I have been using Elmers Ultimate glue on a project and I have found it expands
leaves nasty glue marks on the outside of the finish project that I have been
In very tight corners it is most nearly impossible to sand, especially across
With the old Elmers wood glue or white glue. I used to wipe it down with water
and that would
remove most, if not all of the glue so sanding would not be a problem and the
wood would take
a nice stain.
Is there a way one can prevent or easily remove the extra residue of Ultimate
glue or gorilla glue
before it dries so I don't have the problems of sanding in tight corners?
Does anyone have any special tricks up their proverbial sleeves?
Throw the cr^h^h stuff out.
For what specific purpose/need are you using a urethane glue, anyway?
It's only real advantage is if you _must_ have a fully waterproof (not
water-resistant) glue, otherwise yellow glues are as strong as or
stronger than the wood itself (as is demonstrated that edge joints will
hold and the material break rather than the joint itself). Besides the
foaming and difficult cleanup, the open and clamping time for these is
much longer than for yellow glues which slows down progress. So,
unless there's a real purpose not otherwise served, I recomend going
back to a regular wood glue. If you need the water resistance, look
into Type II or Type III water solubles.
Expansion and foaming are characteristics of polyurethane adhesives. If you
don't specifically need their properties then stay with one of the PVA
Best bet, as others have suggested, is to mask.
is a very good glue and has its uses. Do not assume it's expansion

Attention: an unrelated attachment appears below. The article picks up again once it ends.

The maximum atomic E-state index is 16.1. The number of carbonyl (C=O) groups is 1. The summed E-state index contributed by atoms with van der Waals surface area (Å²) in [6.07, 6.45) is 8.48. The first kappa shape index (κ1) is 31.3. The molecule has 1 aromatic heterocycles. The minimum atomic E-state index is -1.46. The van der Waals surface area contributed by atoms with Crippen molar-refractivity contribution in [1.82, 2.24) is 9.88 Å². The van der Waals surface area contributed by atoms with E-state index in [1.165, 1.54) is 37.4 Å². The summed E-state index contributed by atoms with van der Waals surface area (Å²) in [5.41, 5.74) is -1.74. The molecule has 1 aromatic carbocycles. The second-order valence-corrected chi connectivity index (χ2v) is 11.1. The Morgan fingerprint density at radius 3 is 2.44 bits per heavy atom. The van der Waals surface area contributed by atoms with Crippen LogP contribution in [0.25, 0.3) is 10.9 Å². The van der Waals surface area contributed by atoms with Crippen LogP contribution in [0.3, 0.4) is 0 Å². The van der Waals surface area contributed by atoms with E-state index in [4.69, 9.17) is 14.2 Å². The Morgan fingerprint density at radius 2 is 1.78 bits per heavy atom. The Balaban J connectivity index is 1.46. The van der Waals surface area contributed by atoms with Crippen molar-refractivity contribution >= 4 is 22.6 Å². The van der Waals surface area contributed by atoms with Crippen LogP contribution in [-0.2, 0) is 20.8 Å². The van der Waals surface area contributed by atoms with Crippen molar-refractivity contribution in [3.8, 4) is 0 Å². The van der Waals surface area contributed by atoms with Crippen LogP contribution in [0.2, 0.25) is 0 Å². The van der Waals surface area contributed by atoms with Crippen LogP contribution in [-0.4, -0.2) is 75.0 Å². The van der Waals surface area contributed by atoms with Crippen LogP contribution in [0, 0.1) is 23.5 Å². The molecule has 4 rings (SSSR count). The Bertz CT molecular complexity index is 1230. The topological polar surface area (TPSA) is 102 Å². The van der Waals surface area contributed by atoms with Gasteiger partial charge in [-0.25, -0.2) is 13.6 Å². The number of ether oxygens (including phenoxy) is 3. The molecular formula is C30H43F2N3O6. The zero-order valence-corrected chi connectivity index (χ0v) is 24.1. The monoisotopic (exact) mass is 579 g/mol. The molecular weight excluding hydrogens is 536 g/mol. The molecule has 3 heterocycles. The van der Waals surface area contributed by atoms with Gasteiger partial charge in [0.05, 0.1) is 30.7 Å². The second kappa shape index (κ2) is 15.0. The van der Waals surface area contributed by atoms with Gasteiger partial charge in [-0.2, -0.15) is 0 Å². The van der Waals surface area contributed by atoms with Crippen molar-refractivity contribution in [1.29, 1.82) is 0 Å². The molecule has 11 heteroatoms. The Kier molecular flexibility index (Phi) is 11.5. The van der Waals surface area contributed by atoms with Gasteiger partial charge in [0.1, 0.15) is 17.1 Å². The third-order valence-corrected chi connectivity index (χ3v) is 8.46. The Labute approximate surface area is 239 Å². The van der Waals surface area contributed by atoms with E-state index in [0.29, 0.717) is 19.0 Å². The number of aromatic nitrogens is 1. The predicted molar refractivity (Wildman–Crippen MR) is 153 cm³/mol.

characteristics will fill a poorly made joint, it will fill it, but it has
virtually no strength when used this way. I use it on projects that will be
exposed to weather or dampness and if I need the added open/working time
polyurethane glue provides.
As for polyurethane glue - tried it (naive enough to believe the ads).
Found it seriously wanting, especially in outdoor usages. For
For my money, its TiteBond III for external usages and plastic resin glue
for things that need a long open time. (Saw David Marks use a lot of
plastic resin glue, now I know why)
To date, I have not been disappointed in either. Also, both are much easier
to clean up.
What I use to remove excess glue from corners is just a scraper
designed to get into corners (They are usually are available in sets
at most hardware and paint stores) being metal they are easy to clean
off. If you have any excess that squeezed between the scraper and
wood, try wrapping a solvent dampened rag around the scrapper and
scrub a little.
Hope this helps
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